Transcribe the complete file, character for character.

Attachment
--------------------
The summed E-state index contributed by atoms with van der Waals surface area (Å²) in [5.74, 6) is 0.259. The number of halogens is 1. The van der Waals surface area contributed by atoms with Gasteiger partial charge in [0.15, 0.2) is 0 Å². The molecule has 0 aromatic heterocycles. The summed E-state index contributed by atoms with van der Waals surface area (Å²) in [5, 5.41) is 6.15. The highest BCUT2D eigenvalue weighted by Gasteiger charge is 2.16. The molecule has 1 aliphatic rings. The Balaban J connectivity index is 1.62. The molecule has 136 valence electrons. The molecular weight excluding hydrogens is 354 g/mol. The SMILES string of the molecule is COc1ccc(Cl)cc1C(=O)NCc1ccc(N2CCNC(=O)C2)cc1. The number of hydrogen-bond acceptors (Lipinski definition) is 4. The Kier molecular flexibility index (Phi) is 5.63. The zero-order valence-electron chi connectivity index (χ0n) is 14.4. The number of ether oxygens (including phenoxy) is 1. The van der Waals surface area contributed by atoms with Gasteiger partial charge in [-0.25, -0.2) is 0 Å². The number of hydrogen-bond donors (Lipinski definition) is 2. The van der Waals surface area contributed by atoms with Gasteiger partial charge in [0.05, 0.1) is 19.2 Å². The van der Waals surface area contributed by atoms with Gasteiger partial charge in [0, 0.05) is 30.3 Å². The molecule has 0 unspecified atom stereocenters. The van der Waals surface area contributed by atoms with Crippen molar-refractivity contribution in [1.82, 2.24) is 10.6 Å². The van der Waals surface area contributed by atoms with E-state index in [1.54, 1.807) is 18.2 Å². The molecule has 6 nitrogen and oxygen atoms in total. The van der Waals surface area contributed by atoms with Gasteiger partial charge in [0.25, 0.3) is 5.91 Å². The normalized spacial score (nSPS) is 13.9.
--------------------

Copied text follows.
The summed E-state index contributed by atoms with van der Waals surface area (Å²) in [5.74, 6) is 0.259. The number of halogens is 1. The van der Waals surface area contributed by atoms with Gasteiger partial charge in [0.15, 0.2) is 0 Å². The molecule has 0 aromatic heterocycles. The summed E-state index contributed by atoms with van der Waals surface area (Å²) in [5, 5.41) is 6.15. The highest BCUT2D eigenvalue weighted by Gasteiger charge is 2.16. The molecule has 1 aliphatic rings. The Balaban J connectivity index is 1.62. The molecule has 136 valence electrons. The molecular weight excluding hydrogens is 354 g/mol. The SMILES string of the molecule is COc1ccc(Cl)cc1C(=O)NCc1ccc(N2CCNC(=O)C2)cc1. The number of hydrogen-bond acceptors (Lipinski definition) is 4. The Kier molecular flexibility index (Phi) is 5.63. The zero-order valence-electron chi connectivity index (χ0n) is 14.4. The number of ether oxygens (including phenoxy) is 1. The van der Waals surface area contributed by atoms with Gasteiger partial charge in [-0.25, -0.2) is 0 Å². The number of hydrogen-bond donors (Lipinski definition) is 2. The van der Waals surface area contributed by atoms with Gasteiger partial charge in [0.05, 0.1) is 19.2 Å². The van der Waals surface area contributed by atoms with Gasteiger partial charge in [0, 0.05) is 30.3 Å². The molecule has 0 unspecified atom stereocenters. The van der Waals surface area contributed by atoms with Crippen molar-refractivity contribution in [1.82, 2.24) is 10.6 Å². The van der Waals surface area contributed by atoms with E-state index in [1.54, 1.807) is 18.2 Å². The molecule has 6 nitrogen and oxygen atoms in total. The van der Waals surface area contributed by atoms with Gasteiger partial charge in [0.25, 0.3) is 5.91 Å². The normalized spacial score (nSPS) is 13.9.